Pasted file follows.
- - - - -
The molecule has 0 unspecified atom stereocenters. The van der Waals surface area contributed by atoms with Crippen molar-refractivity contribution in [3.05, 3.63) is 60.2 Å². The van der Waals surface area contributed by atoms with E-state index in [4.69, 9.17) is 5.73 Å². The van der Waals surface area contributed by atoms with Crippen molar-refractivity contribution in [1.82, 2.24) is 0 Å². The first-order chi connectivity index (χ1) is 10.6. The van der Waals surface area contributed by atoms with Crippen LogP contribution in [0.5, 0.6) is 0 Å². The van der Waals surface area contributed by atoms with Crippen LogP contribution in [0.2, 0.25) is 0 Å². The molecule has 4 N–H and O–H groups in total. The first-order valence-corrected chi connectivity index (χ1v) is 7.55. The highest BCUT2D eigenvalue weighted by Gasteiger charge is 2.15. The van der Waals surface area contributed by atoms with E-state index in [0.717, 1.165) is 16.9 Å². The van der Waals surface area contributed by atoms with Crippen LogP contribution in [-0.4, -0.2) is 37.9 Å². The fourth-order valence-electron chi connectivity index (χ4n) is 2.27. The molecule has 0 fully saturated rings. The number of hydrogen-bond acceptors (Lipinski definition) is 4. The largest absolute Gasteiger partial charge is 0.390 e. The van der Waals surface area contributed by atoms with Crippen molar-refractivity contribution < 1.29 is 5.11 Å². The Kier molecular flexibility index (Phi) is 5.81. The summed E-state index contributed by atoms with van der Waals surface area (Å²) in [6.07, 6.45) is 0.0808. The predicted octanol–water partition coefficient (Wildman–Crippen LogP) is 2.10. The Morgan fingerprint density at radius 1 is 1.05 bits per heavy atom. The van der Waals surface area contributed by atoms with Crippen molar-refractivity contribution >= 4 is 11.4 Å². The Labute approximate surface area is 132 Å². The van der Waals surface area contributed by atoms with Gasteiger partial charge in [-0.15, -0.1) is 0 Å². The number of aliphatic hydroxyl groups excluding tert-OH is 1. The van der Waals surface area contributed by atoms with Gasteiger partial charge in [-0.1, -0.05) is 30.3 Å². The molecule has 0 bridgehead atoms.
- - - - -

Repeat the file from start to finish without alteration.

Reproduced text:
The molecule has 0 unspecified atom stereocenters. The van der Waals surface area contributed by atoms with Crippen molar-refractivity contribution in [3.05, 3.63) is 60.2 Å². The van der Waals surface area contributed by atoms with E-state index in [4.69, 9.17) is 5.73 Å². The van der Waals surface area contributed by atoms with Crippen molar-refractivity contribution in [1.82, 2.24) is 0 Å². The first-order chi connectivity index (χ1) is 10.6. The van der Waals surface area contributed by atoms with Crippen LogP contribution in [0.5, 0.6) is 0 Å². The van der Waals surface area contributed by atoms with Crippen LogP contribution in [0.2, 0.25) is 0 Å². The molecule has 4 N–H and O–H groups in total. The first-order valence-corrected chi connectivity index (χ1v) is 7.55. The highest BCUT2D eigenvalue weighted by Gasteiger charge is 2.15. The van der Waals surface area contributed by atoms with E-state index in [0.717, 1.165) is 16.9 Å². The van der Waals surface area contributed by atoms with Crippen LogP contribution in [-0.4, -0.2) is 37.9 Å². The fourth-order valence-electron chi connectivity index (χ4n) is 2.27. The molecule has 0 fully saturated rings. The number of hydrogen-bond acceptors (Lipinski definition) is 4. The largest absolute Gasteiger partial charge is 0.390 e. The van der Waals surface area contributed by atoms with Crippen molar-refractivity contribution < 1.29 is 5.11 Å². The Kier molecular flexibility index (Phi) is 5.81. The summed E-state index contributed by atoms with van der Waals surface area (Å²) in [6.07, 6.45) is 0.0808. The predicted octanol–water partition coefficient (Wildman–Crippen LogP) is 2.10. The Morgan fingerprint density at radius 1 is 1.05 bits per heavy atom. The van der Waals surface area contributed by atoms with Crippen molar-refractivity contribution >= 4 is 11.4 Å². The Labute approximate surface area is 132 Å². The van der Waals surface area contributed by atoms with Gasteiger partial charge in [-0.15, -0.1) is 0 Å². The number of aliphatic hydroxyl groups excluding tert-OH is 1. The van der Waals surface area contributed by atoms with Gasteiger partial charge in [-0.1, -0.05) is 30.3 Å². The molecule has 0 bridgehead atoms.